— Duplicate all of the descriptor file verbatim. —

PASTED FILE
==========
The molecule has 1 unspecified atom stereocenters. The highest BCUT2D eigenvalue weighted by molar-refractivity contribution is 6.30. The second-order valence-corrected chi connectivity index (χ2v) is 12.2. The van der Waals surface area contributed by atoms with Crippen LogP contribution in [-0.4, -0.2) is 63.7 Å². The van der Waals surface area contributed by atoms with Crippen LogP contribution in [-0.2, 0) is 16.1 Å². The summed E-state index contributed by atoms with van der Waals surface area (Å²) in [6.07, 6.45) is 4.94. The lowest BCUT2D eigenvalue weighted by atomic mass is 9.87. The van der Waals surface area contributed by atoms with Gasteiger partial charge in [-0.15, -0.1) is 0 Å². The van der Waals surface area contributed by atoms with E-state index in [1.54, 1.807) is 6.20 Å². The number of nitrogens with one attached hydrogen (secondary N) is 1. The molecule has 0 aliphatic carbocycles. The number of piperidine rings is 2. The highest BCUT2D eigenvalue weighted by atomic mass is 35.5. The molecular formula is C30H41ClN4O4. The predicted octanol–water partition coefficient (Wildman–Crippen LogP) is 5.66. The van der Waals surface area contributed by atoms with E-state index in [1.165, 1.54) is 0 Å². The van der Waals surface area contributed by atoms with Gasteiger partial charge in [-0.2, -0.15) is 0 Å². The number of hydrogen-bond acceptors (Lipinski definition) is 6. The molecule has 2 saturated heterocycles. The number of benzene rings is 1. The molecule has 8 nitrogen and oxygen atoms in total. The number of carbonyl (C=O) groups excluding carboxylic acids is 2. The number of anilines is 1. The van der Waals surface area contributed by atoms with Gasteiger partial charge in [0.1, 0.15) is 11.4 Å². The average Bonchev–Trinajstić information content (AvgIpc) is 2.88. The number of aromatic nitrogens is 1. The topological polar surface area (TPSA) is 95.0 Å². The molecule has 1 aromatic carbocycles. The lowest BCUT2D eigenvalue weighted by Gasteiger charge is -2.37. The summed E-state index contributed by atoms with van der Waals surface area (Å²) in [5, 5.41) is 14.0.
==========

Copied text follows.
The molecule has 1 unspecified atom stereocenters. The highest BCUT2D eigenvalue weighted by molar-refractivity contribution is 6.30. The second-order valence-corrected chi connectivity index (χ2v) is 12.2. The van der Waals surface area contributed by atoms with Crippen LogP contribution in [-0.4, -0.2) is 63.7 Å². The van der Waals surface area contributed by atoms with Crippen LogP contribution in [-0.2, 0) is 16.1 Å². The summed E-state index contributed by atoms with van der Waals surface area (Å²) in [6.07, 6.45) is 4.94. The lowest BCUT2D eigenvalue weighted by atomic mass is 9.87. The van der Waals surface area contributed by atoms with Gasteiger partial charge in [-0.15, -0.1) is 0 Å². The van der Waals surface area contributed by atoms with E-state index in [1.54, 1.807) is 6.20 Å². The number of nitrogens with one attached hydrogen (secondary N) is 1. The molecule has 0 aliphatic carbocycles. The number of piperidine rings is 2. The highest BCUT2D eigenvalue weighted by atomic mass is 35.5. The molecular formula is C30H41ClN4O4. The predicted octanol–water partition coefficient (Wildman–Crippen LogP) is 5.66. The van der Waals surface area contributed by atoms with E-state index in [1.165, 1.54) is 0 Å². The van der Waals surface area contributed by atoms with Gasteiger partial charge in [-0.2, -0.15) is 0 Å². The number of hydrogen-bond acceptors (Lipinski definition) is 6. The molecule has 2 saturated heterocycles. The number of benzene rings is 1. The molecule has 8 nitrogen and oxygen atoms in total. The number of carbonyl (C=O) groups excluding carboxylic acids is 2. The number of anilines is 1. The van der Waals surface area contributed by atoms with Gasteiger partial charge in [0.1, 0.15) is 11.4 Å². The average Bonchev–Trinajstić information content (AvgIpc) is 2.88. The number of aromatic nitrogens is 1. The topological polar surface area (TPSA) is 95.0 Å². The molecule has 1 aromatic carbocycles. The lowest BCUT2D eigenvalue weighted by Gasteiger charge is -2.37. The summed E-state index contributed by atoms with van der Waals surface area (Å²) in [5, 5.41) is 14.0.